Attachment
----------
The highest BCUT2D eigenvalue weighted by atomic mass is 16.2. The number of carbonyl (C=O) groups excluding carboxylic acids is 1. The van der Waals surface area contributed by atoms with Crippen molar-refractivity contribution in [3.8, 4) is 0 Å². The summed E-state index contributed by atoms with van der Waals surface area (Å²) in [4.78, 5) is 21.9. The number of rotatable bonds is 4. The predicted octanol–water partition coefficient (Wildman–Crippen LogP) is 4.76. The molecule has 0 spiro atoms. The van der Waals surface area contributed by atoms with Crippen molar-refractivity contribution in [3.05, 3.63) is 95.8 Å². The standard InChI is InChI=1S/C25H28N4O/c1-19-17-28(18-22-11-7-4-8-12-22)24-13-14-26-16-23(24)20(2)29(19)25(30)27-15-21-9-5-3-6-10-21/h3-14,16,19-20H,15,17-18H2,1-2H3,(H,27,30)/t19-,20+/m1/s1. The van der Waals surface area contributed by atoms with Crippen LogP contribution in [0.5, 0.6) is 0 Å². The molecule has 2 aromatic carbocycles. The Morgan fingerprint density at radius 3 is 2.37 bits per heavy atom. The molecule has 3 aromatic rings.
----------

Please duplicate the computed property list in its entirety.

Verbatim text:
The highest BCUT2D eigenvalue weighted by atomic mass is 16.2. The number of carbonyl (C=O) groups excluding carboxylic acids is 1. The van der Waals surface area contributed by atoms with Crippen molar-refractivity contribution in [3.8, 4) is 0 Å². The summed E-state index contributed by atoms with van der Waals surface area (Å²) in [4.78, 5) is 21.9. The number of rotatable bonds is 4. The predicted octanol–water partition coefficient (Wildman–Crippen LogP) is 4.76. The molecule has 0 spiro atoms. The van der Waals surface area contributed by atoms with Crippen molar-refractivity contribution in [3.05, 3.63) is 95.8 Å². The standard InChI is InChI=1S/C25H28N4O/c1-19-17-28(18-22-11-7-4-8-12-22)24-13-14-26-16-23(24)20(2)29(19)25(30)27-15-21-9-5-3-6-10-21/h3-14,16,19-20H,15,17-18H2,1-2H3,(H,27,30)/t19-,20+/m1/s1. The van der Waals surface area contributed by atoms with Crippen LogP contribution in [0.5, 0.6) is 0 Å². The molecule has 2 aromatic carbocycles. The Morgan fingerprint density at radius 3 is 2.37 bits per heavy atom. The molecule has 3 aromatic rings.